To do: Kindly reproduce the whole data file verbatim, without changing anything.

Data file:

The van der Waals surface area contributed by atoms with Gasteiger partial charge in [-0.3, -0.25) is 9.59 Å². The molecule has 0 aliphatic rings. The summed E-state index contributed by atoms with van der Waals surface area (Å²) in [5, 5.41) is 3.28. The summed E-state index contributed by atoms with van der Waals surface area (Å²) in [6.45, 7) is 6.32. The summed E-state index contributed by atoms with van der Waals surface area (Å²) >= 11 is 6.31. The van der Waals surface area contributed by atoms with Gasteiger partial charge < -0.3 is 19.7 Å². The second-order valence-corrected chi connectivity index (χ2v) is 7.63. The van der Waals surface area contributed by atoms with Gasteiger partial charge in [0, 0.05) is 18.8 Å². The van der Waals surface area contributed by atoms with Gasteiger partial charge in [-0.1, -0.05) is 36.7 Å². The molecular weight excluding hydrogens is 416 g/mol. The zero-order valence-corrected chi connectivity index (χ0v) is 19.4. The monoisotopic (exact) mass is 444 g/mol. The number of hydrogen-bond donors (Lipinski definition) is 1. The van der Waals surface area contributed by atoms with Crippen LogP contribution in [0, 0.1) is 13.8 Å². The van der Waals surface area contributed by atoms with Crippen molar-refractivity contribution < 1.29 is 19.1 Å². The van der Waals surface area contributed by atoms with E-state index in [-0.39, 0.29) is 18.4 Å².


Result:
The van der Waals surface area contributed by atoms with Gasteiger partial charge in [-0.3, -0.25) is 9.59 Å². The molecule has 0 aliphatic rings. The summed E-state index contributed by atoms with van der Waals surface area (Å²) in [5, 5.41) is 3.28. The summed E-state index contributed by atoms with van der Waals surface area (Å²) in [6.45, 7) is 6.32. The summed E-state index contributed by atoms with van der Waals surface area (Å²) >= 11 is 6.31. The van der Waals surface area contributed by atoms with Gasteiger partial charge < -0.3 is 19.7 Å². The second-order valence-corrected chi connectivity index (χ2v) is 7.63. The van der Waals surface area contributed by atoms with Gasteiger partial charge in [0, 0.05) is 18.8 Å². The van der Waals surface area contributed by atoms with Gasteiger partial charge in [-0.1, -0.05) is 36.7 Å². The molecular weight excluding hydrogens is 416 g/mol. The zero-order valence-corrected chi connectivity index (χ0v) is 19.4. The monoisotopic (exact) mass is 444 g/mol. The number of hydrogen-bond donors (Lipinski definition) is 1. The van der Waals surface area contributed by atoms with Crippen LogP contribution in [0, 0.1) is 13.8 Å². The van der Waals surface area contributed by atoms with Crippen molar-refractivity contribution < 1.29 is 19.1 Å². The van der Waals surface area contributed by atoms with E-state index in [-0.39, 0.29) is 18.4 Å².